He also agreed that the ‘specific representative from the [FRA] provider should be clearly documented within the completed [FRA]’, and BAFE believes FRAs should require ‘evidence of competency’ of the assessor, including experience and qualifications, as well as third party certification of the organisation to ‘demonstrate that they have adequate management systems’, quality assurance, insurance and compliance processes.

FRAs should also require ‘any consultation or guidance received from external bodies, manufacturers etc as part of the assessment process’, and BAFE later ‘strongly agreed’’ that a ‘duty should be placed on all’ responsible persons to ‘record their completed’ FRAs, as ‘whilst onerous, this is a vital life safety action for all commercial/non-domestic buildings which the fire and rescue service should always have access to (as the prosecuting body for the FSO)’.

The organisation also advised that FRAs ‘are commonly misunderstood as being an action that establishes a safe building’, when they are ‘a report of the adequacy of a building’s fire safety at the exact time when it was carried out’. This ‘simple statement is not meant to undermine its significant importance however’, it added, but ‘it does not immediately make a building safe from fire risk’, and actions may be required by building owners or managers to ‘mitigate any identified risk’.

Mr Adams strongly agreed that ‘all’ responsible persons ‘should be required to record their fire safety arrangements’ to acknowledge ‘suitable recommendations’ from FRAs have been ‘followed to mitigate any risk highlighted’. He also added that ‘there are insufficient powers’ for assessors to ensure responsible persons and building occupiers ‘comply with requirements’, and assessors ‘do not consistently have the skills and knowledge to carry out the range of inspections required’.

BAFE ‘strongly’ feels that ‘government intervention is required’ here, ‘stipulating competency requirements instead of putting complete onus’ on the responsible person to ‘nominate competent persons’. This would then open this process ‘back into cost cutting’, and the ‘inevitable outcome of this money saving exercise can cause unnecessary risk to life and property protection’.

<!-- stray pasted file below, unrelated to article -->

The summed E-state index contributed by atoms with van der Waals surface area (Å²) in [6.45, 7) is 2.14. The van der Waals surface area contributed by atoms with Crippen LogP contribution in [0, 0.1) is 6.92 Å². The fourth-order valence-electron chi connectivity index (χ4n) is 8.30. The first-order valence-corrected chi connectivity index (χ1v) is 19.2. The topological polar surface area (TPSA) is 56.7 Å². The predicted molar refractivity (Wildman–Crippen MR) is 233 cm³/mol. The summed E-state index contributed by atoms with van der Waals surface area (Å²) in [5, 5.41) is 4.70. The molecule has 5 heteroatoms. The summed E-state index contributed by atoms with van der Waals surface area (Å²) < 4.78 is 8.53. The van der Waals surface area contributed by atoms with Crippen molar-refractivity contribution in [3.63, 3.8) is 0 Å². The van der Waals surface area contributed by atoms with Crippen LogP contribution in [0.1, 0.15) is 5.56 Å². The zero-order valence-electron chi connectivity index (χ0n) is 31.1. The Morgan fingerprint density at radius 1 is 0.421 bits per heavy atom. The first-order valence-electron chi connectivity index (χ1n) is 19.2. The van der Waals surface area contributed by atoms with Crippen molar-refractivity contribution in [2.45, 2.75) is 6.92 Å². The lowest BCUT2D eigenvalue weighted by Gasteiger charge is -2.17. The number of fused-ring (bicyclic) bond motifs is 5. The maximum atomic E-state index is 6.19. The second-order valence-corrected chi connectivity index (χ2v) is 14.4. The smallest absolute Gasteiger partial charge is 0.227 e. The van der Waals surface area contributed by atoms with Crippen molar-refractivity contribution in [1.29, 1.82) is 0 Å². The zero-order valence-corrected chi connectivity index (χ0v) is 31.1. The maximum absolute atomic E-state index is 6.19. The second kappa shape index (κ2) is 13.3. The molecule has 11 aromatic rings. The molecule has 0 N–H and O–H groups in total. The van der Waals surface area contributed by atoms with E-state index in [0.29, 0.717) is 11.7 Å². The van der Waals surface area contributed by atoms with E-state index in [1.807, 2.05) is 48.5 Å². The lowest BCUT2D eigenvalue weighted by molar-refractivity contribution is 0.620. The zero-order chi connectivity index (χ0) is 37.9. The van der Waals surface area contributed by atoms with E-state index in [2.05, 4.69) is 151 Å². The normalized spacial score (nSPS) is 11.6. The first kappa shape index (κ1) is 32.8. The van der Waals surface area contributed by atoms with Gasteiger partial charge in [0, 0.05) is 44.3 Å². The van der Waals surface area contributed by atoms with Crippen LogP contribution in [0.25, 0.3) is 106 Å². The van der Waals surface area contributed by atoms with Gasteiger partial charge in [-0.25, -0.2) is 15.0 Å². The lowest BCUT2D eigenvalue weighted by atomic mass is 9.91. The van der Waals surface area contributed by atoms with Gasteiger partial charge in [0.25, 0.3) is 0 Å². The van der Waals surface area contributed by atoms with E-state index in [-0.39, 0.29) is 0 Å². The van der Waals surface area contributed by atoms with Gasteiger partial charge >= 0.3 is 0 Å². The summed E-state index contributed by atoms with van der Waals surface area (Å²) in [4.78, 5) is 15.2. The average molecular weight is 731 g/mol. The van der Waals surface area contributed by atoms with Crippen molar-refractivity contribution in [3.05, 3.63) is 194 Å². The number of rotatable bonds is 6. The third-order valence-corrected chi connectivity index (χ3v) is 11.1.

On enforcement and sanctions, Mr Adams disagreed that fines of £1,000 or £2,500 (levels three and four) would ‘provide a suitable deterrent’, but agreed that an unlimited level five fine ‘would be’, and that ‘if there are suitable guidelines and instructions about what needs to be carried out, which currently do not exist, then fines must be commensurate with the failure to act accordingly’.

BAFE said that this ‘coincides fully’ with its request for ‘greater supporting guidance’ on the responsible person’s role, which ‘can be used to clarify if legislation has been adhered to’, such as with HSE guidance and health and safety legislation. On competency and UKAS accredited third party certification, Mr Adams ‘champion[ed] the need for levels of competence’, as the FSO refers to requiring ‘suitable maintenance’.

Guidance issued by the Home Office ‘indicates that there is a benefit’ to using third party certificated products ‘for this’, and Mr Adams said that ‘unless all fire safety equipment, including emergency lighting and evacuation equipment, is properly and regularly maintained and updated, especially where there are refurbishments, then any legislation about new construction is worthless’.

Concluding, Mr Adams said implementing third party certificated competence ‘will be hugely beneficial to all fire protection and related construction work’, as ‘the proposals, when implemented, will provide a framework that will protect lives and property’. BAFE said that it and the competency sector ‘demand greater government issued guidance on who is considered competent to provide essential life safety work’ at the same level of HSE guidance.

This can ‘then be used to lawfully judge who was at fault for any safety breaches’ under the FSO, and ‘included in any statutory defence’ – with many buildings not having a ‘dedicated’ fire safety officer, such responsibilities ‘are just a part of another’ member of staff or owner’s duties, so ‘clearer guidance must be issued for quick reference to ensure they remain compliant’.

It ended by noting that ‘stipulating what is required to determine competency can assist in sourcing quality providers to help them meet their fire safety responsibilities with due diligence. Compliance will improve with mandated competency levels that must be adhered to and specified, thus appropriately regulating the industry with no additional cost to [the] government’.